ICJ rejects ceasefire plea, but warns Israel of genocide risk

ICJ rules Israel must prevent genocide and aid civilians, but denies ceasefire request.

The International Court of Justice (ICJ) ruled on Friday that Israel must prevent genocide against the Palestinians and provide more humanitarian aid, but did not order a ceasefire as South Africa had requested.

The ruling was a mixed outcome for both sides, as it rejected the Palestinians’ plea for an immediate end to the war in Gaza, but also challenged Israel’s attempt to dismiss the case based on the genocide convention created after the Holocaust.

The court said there was enough evidence to examine whether Israel was violating Palestinian rights in a war that had caused severe humanitarian damage. It also urged Palestinian militants to free the hostages they took in the Oct. 7 raids on Israel that sparked the conflict.

The Palestinian Foreign Ministry welcomed the decision as a reminder that “no state is above the law”. A senior Hamas official, Sami Abu Zuhri, told Reuters the decision would help to “isolate the occupation and expose its crimes in Gaza”.

Israeli Prime Minister Benjamin Netanyahu said the court had “rightly rejected the absurd demand” to deny Israel what he called the “basic right to defend itself”, by ordering it to stop fighting. “But the mere accusation that Israel is committing genocide against Palestinians is not only false, it’s outrageous, and the court’s willingness to even consider it is a disgrace that will not be forgotten for generations,” he said.

Israeli Security Minister Itamar Ben-Gvir dismissed the ruling in a brief social media post with a Yiddish-style insult: “Hague shmague”.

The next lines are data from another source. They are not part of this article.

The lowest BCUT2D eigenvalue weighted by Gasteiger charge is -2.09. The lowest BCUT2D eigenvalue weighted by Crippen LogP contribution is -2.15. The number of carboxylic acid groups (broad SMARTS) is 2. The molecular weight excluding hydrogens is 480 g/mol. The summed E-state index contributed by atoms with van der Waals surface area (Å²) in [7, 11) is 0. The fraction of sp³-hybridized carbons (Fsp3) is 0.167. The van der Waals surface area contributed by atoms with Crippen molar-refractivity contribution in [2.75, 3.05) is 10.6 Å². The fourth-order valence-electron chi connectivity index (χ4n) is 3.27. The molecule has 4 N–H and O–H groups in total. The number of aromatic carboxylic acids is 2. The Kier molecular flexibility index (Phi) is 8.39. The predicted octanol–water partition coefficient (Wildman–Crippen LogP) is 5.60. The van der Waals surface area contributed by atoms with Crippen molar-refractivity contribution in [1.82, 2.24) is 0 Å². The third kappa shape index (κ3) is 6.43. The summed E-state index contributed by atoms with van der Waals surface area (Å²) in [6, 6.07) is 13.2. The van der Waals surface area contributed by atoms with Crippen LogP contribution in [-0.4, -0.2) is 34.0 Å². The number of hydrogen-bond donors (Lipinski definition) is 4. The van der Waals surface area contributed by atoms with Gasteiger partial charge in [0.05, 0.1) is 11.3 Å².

Israel had tried to get the case thrown out when it was brought to the ICJ earlier this month. South Africa claimed that Israel was conducting state-led genocide in its attack, which started after Hamas militants invaded Israel killing 1,200 and abducting more than 240.

It asked the court to issue urgent measures to stop the fighting, which has claimed more than 26,000 Palestinian lives and displaced most of the population in a more than three-month campaign of heavy bombardment.

The ICJ judges instructed Israel to do everything in its power to stop its soldiers from committing genocide, punish those who incited violence, improve the humanitarian situation and report back on its actions in a month. It did not rule on the validity of the genocide claims, which could take years.

The ruling is not subject to appeal, but the court has no way to enforce its decision. In announcing the decision, ICJ President Judge Joan Donoghue described the suffering of Palestinians in Gaza, highlighting the harm to children and citing detailed reports of the humanitarian crisis from U.N. officials.

She said this justified the court’s decision to take emergency action to prevent irreparable harm. She also quoted several statements from Israeli officials calling for a harsh campaign, which she said justified the court’s instruction to Israel to punish those who incited violence.

Israel denounced South Africa’s claims as false and “grossly distorted”. It says it acted in Gaza in self defence against an enemy that attacked first, and holds Hamas responsible for harming civilians by operating among them, which the militants deny.

The South African government, which brought the case under the legal principle that genocide is such a serious crime that all countries have a duty to prevent it, praised the court order as a “decisive victory” for international rule of law.

The European Union echoed South Africa in saying it expected Israel to comply with the court’s orders without delay and in full.

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